In celebration of its 100th year of publication, Tea & Coffee Trade Journal talks with James P. Quinn, former editor and publisher.
This year the Tea & Coffee Trade Journal celebrates 100 years of publication. Now an industry standard, the monthly magazine was introduced in 1901 by William Harrison Ukers, an ambitious and headstrong young man who would make writing about coffee and tea his lifeís work. Since the magazineís premier issue rolled off the press at the turn of the 20th century, the Journal has played an important role in documenting the ever-changing nature of these dynamic, and often controversial, international industries.
Through articles, commentary and ongoing exchange, it has followed market ups and downs - in quality and price - introduced new products, reported changes and documented trends. And while reflecting the fluctuations in coffee and tea as commodities, the Journal has focused on what is required, in producing as well as consuming countries, to maintain economic survival in world trade.
In 1951, the Journalís 50th year of existence, James Quinn was hired by William Ukers to be the magazineís managing editor, replacing Dudley Taylor who left to join the staff of the National Coffee Association. Quinn had served overseas in World War II and then returned to the United States, where he used his GI bill to complete a degree from Manhattan College in Riverdale, New York. It was journalism that interested him, and he tested his mettle by being elected editor of The Quadrangle, his college newspaper. After graduation, he was convinced more than ever that he wanted to write, but his early writing assignments did not inspire him. When Ukers offered Quinn the position of managing editor at the Tea & Coffee Trade Journal, he accepted the offer with the intention of staying only until he got his Ďbig break.í But soon he began to realize that he had found his niche and it motivated him to get an MBA degree from Columbia University. He continued working alongside the legendary William Ukers until 1956 when Ukers passed away and Quinn was appointed editor. In 1965, Quinn took over as publisher of the magazine. By then, he had found his passion.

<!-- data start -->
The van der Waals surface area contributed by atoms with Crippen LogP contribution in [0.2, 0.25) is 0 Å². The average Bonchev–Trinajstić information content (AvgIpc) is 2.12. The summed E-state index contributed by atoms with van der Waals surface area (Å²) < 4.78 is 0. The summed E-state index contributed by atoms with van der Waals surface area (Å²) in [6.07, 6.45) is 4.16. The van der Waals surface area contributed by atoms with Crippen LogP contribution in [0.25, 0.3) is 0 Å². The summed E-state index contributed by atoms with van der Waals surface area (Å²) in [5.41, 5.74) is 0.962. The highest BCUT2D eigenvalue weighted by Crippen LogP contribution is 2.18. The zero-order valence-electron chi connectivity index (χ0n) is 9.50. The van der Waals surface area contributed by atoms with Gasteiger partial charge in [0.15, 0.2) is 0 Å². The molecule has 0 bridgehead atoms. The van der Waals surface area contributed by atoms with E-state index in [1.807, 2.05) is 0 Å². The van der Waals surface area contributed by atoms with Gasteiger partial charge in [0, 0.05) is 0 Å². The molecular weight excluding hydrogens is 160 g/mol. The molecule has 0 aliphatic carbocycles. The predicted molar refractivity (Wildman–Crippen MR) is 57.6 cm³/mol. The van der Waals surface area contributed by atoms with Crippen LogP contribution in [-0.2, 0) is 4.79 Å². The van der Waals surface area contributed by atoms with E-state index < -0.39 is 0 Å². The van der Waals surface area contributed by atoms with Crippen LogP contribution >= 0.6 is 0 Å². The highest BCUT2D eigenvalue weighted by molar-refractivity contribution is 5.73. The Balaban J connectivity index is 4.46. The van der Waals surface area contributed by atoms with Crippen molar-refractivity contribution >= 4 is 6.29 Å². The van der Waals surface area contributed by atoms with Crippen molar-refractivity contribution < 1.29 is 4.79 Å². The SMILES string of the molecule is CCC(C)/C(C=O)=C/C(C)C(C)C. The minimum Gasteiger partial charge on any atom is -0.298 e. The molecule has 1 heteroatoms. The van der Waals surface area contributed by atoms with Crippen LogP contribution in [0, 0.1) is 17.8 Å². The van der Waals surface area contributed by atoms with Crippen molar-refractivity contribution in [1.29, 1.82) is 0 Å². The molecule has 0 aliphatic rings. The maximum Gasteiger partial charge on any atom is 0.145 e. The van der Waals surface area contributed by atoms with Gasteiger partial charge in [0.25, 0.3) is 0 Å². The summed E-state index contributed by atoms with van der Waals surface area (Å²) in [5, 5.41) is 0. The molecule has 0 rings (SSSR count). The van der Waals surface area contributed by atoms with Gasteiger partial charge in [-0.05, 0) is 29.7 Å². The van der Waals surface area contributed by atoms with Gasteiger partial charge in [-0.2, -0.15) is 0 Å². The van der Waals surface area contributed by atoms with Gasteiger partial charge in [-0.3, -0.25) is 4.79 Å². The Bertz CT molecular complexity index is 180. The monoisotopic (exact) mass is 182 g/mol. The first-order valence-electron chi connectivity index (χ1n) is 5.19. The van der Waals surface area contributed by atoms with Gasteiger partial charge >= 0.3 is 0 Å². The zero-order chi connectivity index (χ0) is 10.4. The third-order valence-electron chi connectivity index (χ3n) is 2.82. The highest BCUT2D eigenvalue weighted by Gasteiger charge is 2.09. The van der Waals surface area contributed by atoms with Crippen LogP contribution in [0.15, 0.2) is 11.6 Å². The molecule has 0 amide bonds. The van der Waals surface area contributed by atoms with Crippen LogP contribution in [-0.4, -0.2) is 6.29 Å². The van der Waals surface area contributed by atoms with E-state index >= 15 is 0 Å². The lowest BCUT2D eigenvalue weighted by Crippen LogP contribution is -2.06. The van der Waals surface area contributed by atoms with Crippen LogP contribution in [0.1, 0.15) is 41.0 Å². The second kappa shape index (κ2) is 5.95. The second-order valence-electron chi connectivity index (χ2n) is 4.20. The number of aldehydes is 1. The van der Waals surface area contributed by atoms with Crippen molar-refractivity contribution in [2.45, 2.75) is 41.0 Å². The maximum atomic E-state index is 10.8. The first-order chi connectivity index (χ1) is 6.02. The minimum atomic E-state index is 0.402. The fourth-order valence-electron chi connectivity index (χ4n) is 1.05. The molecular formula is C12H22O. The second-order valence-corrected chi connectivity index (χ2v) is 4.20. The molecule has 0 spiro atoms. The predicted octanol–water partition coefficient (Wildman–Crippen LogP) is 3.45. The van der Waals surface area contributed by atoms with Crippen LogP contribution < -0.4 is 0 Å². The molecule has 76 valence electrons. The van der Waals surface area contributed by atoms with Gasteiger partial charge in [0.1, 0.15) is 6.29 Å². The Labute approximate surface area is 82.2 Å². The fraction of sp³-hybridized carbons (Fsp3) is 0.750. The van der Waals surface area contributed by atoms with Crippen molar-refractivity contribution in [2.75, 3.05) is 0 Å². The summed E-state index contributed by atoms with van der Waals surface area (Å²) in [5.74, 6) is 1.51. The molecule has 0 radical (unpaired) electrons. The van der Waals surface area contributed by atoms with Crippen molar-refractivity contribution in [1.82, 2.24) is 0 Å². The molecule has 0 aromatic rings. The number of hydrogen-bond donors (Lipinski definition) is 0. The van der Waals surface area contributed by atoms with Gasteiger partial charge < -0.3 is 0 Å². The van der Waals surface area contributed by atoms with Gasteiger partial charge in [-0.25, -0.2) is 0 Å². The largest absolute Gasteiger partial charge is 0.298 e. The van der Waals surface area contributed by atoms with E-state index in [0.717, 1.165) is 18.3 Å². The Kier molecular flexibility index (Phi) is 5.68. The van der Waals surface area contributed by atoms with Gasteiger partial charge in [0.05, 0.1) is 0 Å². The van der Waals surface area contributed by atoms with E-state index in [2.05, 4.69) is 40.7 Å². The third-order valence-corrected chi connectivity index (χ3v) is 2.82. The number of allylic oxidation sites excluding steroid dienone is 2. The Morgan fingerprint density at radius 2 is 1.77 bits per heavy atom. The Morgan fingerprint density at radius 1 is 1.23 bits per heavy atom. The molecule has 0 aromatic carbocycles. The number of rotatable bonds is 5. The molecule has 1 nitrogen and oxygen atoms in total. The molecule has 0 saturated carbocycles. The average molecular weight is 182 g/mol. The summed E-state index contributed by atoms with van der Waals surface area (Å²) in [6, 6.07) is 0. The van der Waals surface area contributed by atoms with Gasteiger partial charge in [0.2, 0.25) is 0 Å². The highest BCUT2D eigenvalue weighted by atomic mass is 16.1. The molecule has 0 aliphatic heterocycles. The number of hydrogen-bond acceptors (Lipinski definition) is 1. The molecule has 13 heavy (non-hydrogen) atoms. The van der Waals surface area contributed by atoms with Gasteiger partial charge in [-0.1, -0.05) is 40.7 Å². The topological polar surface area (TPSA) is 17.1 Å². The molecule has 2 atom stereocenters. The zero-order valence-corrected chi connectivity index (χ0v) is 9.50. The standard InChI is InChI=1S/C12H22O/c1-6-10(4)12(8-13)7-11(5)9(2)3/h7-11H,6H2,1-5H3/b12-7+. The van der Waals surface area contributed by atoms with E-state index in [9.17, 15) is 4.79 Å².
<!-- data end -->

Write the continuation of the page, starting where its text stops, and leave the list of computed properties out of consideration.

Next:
I recently joined Quinn for lunch at a restaurant near his home in West Palm Beach, Florida. After selling the magazine in 1987, he retired to Florida with his wife, Maura, who for years had been both circulation and office manager at the Journal. He was anxious to get started talking about the Journal. ďIt was a different time back then, my dear,Ē Quinn began by telling me.
LRL: Was the magazine always called the Tea & Coffee Trade Journal?
JQ: First we have to start with a magazine called The Spice Mill. The Spice Mill was a house organ, as they were called then, for the Jabez Burns Company. House organs are an odd sounding name but they were in-house magazines distributed to a companyís employees and customers. Back then, they comprised a whole field of specialty publication.
Jabez Burns was a Scotsman who started manufacturing coffee-roasting machines in 1864 and became quite successful. In about 1872 his company began putting out a magazine called The Spice Mill. Ukers originally went to work for Jabez Burns, as the publicationís editor. Eventually, he became editor-in-chief.
LRL: How did The Spice Mill become Tea & Coffee?
JQ: It didnít. Ukers was an ambitious young man and thought that The Spice Mill had a greater audience as a trade magazine. Burns didnít agree. Eventually Ukers left to start his own monthly publication specifically for the coffee and tea industries, introducing the Tea & Coffee Trade Journal.
LRL: Why did Ukers choose the subjects, coffee and tea? Had The Spice Mill included coffee and tea?
JQ: I wish I knew. I donít know anyone who knew anything about The Spice Mill who is still alive. Burns & Sons was bought out by a much larger firm around 1960. Iím afraid my knowledge is not complete before the 1950s when I went to work for the Journal.
LRL: Did Burns support Ukersí move?
JQ: I donít know about initially, but the Jabez Burns Company advertised in the Journal, and they also helped to underwrite Ukersí book, All About Coffee, when he published it. By the time I got to the publication, there was a very close relationship.
LRL: It must have been a big move on Ukersí part.